After speaking on the phone with Dr. Ben Carson, President-elect Donald Trump’s pick to lead the U.S. Department of Housing and Urban Development, Mayor Bill de Blasio suggested the retired neurosurgeon could become the “reasonable voice” in the incoming administration and help New York City “develop our people.”
Earlier this afternoon, mayoral spokesman Eric Phillips announced the pair had spoken for the first time ever and had “vowed to work together” said that he has never had a conversation with Carson before. Apearing this evening on his weekly “Mondays with the Mayor” segment on NY1, de Blasio described the discussion as “pretty brief” but “pleasant” and “still very good.”
“We share a common belief that the mission of government is to develop our people, and that’s not happening enough in cities all across the country,” de Blasio, who worked at the agency during the Clinton administration, told host Errol Louis. “And if that’s part of what animates his leadership at HUD, that’s a place where we can find some real common ground. We’ve got to think about human capital much more in the equation rather than just financial capital or physical capital.”
He also said he extended an invitation to Carson to come visit New York City, saying that he wants to show him the city’s affordable housing initiatives and public housing “which we’re very proud of.” He praised Carson as an “accomplished doctor” who has “obviously had a very scientific element to his brain.”
“I am hoping that he comes in with a very open mind and sees from scratch just how much cities across the country depend on this federal support to protect the needs of our people and will be open to really working with us,” de Blasio continued. “His tone, as you’ve seen, he’s a gentleman. He’s not an angry voice, he’s a reasonable voice and I was encouraged by the conversation.”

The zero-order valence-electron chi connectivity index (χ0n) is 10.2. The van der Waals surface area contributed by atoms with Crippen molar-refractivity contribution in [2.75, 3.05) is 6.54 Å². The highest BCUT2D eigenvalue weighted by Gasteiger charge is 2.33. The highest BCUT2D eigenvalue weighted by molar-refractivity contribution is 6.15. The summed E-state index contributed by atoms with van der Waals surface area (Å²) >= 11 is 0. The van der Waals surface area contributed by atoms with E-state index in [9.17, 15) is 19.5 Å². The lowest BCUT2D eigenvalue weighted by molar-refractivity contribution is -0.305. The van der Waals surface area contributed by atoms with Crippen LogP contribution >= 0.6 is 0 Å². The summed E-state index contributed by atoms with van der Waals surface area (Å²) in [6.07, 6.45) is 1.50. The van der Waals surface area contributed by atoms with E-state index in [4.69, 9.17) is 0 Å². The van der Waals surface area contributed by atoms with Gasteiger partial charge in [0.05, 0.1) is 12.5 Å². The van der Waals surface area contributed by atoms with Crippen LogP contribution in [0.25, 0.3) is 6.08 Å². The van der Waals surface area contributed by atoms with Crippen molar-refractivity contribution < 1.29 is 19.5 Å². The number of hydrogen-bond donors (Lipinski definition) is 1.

Earlier this month, de Blasio extended an “open hand” to Carson when Trump announced he was his pick to serve as HUD secretary—despite the fact that the doctor admitted weeks before that he lacked the background to run a federal agency. The mayor effectively controls the beleaguered New York City Housing Authority, which owns and operates developments lodging nearly half a million residents and runs an enormous Section 8 program serving almost 90,000 families—all of which is heavily reliant on federal funding.
De Blasio was just back from serving as an elector in Albany, where he and 28 colleagues cast votes for his former boss Hillary Clinton, the former secretary of state and Democratic nominee, as part of the Electoral College. He described it as “painful” to watch another elector, former President Bill Clinton, cast his vote.
The mayor “that should have been a celebration” and ended up feeling more like a wake.
The mayor also said that it “just felt wrong” given that Clinton won the popular vote by nearly 3 million votes, and echoed calls for the Electoral College system to be abolished.
“I think the Electoral College was created 200-plus years ago when the concerns of the different states were so much sharper and we weren’t talking about mass media in a society that was so, you know, connected,” de Blasio said. “Today, how do you say that 3 million more votes, 3 million more Americans voted for someone, they still lost? It doesn’t make any more sense anymore.”
Disclosure: Donald Trump is the father-in-law of Jared Kushner, the publisher of Observer Media.